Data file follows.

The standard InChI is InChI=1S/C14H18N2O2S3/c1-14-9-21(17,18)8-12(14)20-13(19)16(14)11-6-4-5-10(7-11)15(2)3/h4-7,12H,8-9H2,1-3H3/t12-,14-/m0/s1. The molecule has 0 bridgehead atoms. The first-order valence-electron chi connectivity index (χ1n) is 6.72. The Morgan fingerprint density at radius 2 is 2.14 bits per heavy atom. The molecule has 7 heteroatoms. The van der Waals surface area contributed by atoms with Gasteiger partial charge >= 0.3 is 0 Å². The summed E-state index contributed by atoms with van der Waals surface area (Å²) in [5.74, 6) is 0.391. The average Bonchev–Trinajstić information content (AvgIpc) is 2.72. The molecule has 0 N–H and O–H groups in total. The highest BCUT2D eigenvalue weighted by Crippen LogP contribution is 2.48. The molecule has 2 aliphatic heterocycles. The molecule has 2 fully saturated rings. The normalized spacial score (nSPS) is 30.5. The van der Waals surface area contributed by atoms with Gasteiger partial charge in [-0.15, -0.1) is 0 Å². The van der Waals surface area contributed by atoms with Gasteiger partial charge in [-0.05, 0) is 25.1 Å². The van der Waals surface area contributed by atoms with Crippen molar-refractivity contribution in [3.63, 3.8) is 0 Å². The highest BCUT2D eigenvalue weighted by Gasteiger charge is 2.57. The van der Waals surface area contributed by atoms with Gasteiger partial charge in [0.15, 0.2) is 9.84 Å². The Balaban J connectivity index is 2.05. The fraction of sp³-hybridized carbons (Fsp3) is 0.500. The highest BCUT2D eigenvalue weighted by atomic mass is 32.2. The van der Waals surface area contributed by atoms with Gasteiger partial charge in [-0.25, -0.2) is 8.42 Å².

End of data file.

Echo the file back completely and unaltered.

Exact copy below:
The standard InChI is InChI=1S/C14H18N2O2S3/c1-14-9-21(17,18)8-12(14)20-13(19)16(14)11-6-4-5-10(7-11)15(2)3/h4-7,12H,8-9H2,1-3H3/t12-,14-/m0/s1. The molecule has 0 bridgehead atoms. The first-order valence-electron chi connectivity index (χ1n) is 6.72. The Morgan fingerprint density at radius 2 is 2.14 bits per heavy atom. The molecule has 7 heteroatoms. The van der Waals surface area contributed by atoms with Gasteiger partial charge >= 0.3 is 0 Å². The summed E-state index contributed by atoms with van der Waals surface area (Å²) in [5.74, 6) is 0.391. The average Bonchev–Trinajstić information content (AvgIpc) is 2.72. The molecule has 0 N–H and O–H groups in total. The highest BCUT2D eigenvalue weighted by Crippen LogP contribution is 2.48. The molecule has 2 aliphatic heterocycles. The molecule has 2 fully saturated rings. The normalized spacial score (nSPS) is 30.5. The van der Waals surface area contributed by atoms with Gasteiger partial charge in [-0.15, -0.1) is 0 Å². The van der Waals surface area contributed by atoms with Gasteiger partial charge in [-0.05, 0) is 25.1 Å². The van der Waals surface area contributed by atoms with Crippen molar-refractivity contribution in [3.63, 3.8) is 0 Å². The highest BCUT2D eigenvalue weighted by Gasteiger charge is 2.57. The van der Waals surface area contributed by atoms with Gasteiger partial charge in [0.15, 0.2) is 9.84 Å². The Balaban J connectivity index is 2.05. The fraction of sp³-hybridized carbons (Fsp3) is 0.500. The highest BCUT2D eigenvalue weighted by atomic mass is 32.2. The van der Waals surface area contributed by atoms with Gasteiger partial charge in [-0.25, -0.2) is 8.42 Å².